Going through the field, climbing up rocks, it just didn't feel fluid to me. I hated the horse with a passion, not because of the controls (they were fine) but because the frame rate just seem to stutter. Maybe it's a PAL issue or my PS2 was having trouble, I don't know. But the whole game just had this feeling of running slightly in slow motion.
Possibly is a PAL issue (I live in the US). It would suck if thats the case :/
 

Firewire

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Wollan said:
There's been a lot of complaints about various cult games out there and how they don't deserve the recognition. Luke Smith when he was @ 1up used to point out these titles on the podcast and I would agree with pretty much everything but there is one title that is not deserving of such and that is Shadow of the Colossus. That game was one of the peaks of gaming the last generation and it gave me some of the highest trills. I'm still stunned when thinking back on moments such as when the tiger boss runs into walls, how the room just shaked, sand falling..etc or how a bull boss just crushes through a cave after you bringing down everything... it's insane. And the art & music is perfect.
In terms of presentation, Shadow of the Colossus might have been the closest to 'next gen' among all of the games last generation, including titles such as GOW2 which technically runs better & probably pushes more data. Having a mountain tall giant try to hit you with a sword that just shakes the landscape is ridiculous. Perfect music, perfect art, perfect animation & weight, excellent story, thrilling gameplay, technical issues but it's amazing they got it running in the first place. If SOTC was built for the PS3 launch it would have gone down as probably the best adventure game ever made.

Well Said! & I agree!
 
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Eric-Jon Rössel Waugh lives in the San Francisco Bay Area with his dreams and his clutter. Sometimes when the sun hits the leaves outside his window, he remembers fond times that never were. He also likes ice cream.
:lol :lol :lol
 

KTallguy

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Lemming_JRS said:
On the one hand, getting more people to play games like Shadow of the Colossus instead of Space Marines on the Jungle Planet of Bloom is a good thing. On the other hand, it might mean diluting that vision to make it more accesible.
Which is exactly what I don't want designers to do.
All this focus testing and making sure that the player never ever gets confused or sad or tired or frustrated is a bit much. Yes, you have to test your game to make sure it's not too hard or convoluted, but jesus christ, I feel like the new crop of gamers are force fed EVERYTHING nowadays. Anything tough? Confusing? Difficult? Just give up! Sell the game! Complain to the producer! Don't worry, it's their fault for making you try to think!

Sometimes frustration, confusion, sadness, or "not-fun" is ok in a game. It's ok in movies and books too, ya know.

I think once we have control schemes that are so logical and easy to use that there's no impediment there, designers are going to really be free to do something "real" with games. Then players will have no one to blame but themselves.
 

Pokeylongo

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I think Ueda needs more time and experience. He knows how to isolate the audio and visual aspect of games, but his gameplay needs work, simply put. SotC wasn't too bad, but there are definitely some puzzling aspects. The exploration is pretty mindless, for example. Ico, however, was wrought with annoying flaws. It was a good idea, but embodied tedium to the extreme. But with just two games, there was a big improvement in the gameplay, so hopefully his next project delivers.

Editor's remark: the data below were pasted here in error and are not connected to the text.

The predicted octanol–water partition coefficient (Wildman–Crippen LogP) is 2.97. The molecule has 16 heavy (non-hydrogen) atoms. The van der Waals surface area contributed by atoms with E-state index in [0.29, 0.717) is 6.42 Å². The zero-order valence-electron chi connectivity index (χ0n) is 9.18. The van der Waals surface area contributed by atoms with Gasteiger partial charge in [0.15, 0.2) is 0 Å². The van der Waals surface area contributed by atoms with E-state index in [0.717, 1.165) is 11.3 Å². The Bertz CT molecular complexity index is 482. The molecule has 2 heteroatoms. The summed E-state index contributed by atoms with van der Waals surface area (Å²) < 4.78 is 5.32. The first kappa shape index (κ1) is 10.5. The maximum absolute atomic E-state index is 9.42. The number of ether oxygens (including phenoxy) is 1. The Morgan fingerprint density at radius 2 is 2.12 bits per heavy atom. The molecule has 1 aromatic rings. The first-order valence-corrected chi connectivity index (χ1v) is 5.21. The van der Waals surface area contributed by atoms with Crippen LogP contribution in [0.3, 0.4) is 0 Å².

Grayman

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TheGreatDave said:
Going through the field, climbing up rocks, it just didn't feel fluid to me. I hated the horse with a passion, not because of the controls (they were fine) but because the frame rate just seem to stutter. Maybe it's a PAL issue or my PS2 was having trouble, I don't know. But the whole game just had this feeling of running slightly in slow motion.
Sounds like it might be a pal thing. I'm usually a framerate whore but SOTC didn't bother me. The really noticable drops happened in times that it felt almost like intentional slowdown(like streetfighter after a knockout)

One issue your post made me think about more than framerate though is that the controls are not like other games. Pressing up doesn't move the character up it lifts the characters leg and starts to make a step.
 

Lord Error

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Oblivion said:
What? No, no, no. I love SotC, but aside from its ultra slick presentation I can't really think of something that displays its 'out of the box' game design.
I don't think there's been a game before where you climb onto living,moving things using the physics engine instead of some pre-determined paths. It's a pretty masterful combination of things I've never seen before (or even after) technically and as far as gameplay design goes.

dude said:
I see what's talking about, and he's right; For example ICO's camera was terrible, it never showed where you were going, always getting in the way etc.
Not really. It was actually almost always showing you where you're supposed to be going.
 

LAMBO

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He loves the game if he's still thinking about it. He's like a guy looking at the Mona Lisa and saying "she should be wearing a hat".
 

esbern

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Danielsan said:
Uhmm they were a joy to play and if he's talking about the horse controlls then he's simply a morron. Controlling the reigns instead of the horse was a great idea and once you grasped that concept it controlled perfectly.

if you're gonna call somebody a moron, at least spell it correctly or you look ridiculous
 

Visualante

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Really great read, it should be noted that Team ICO was formed predominantly from people outside the games industry. Hence the huge gaps between conventions.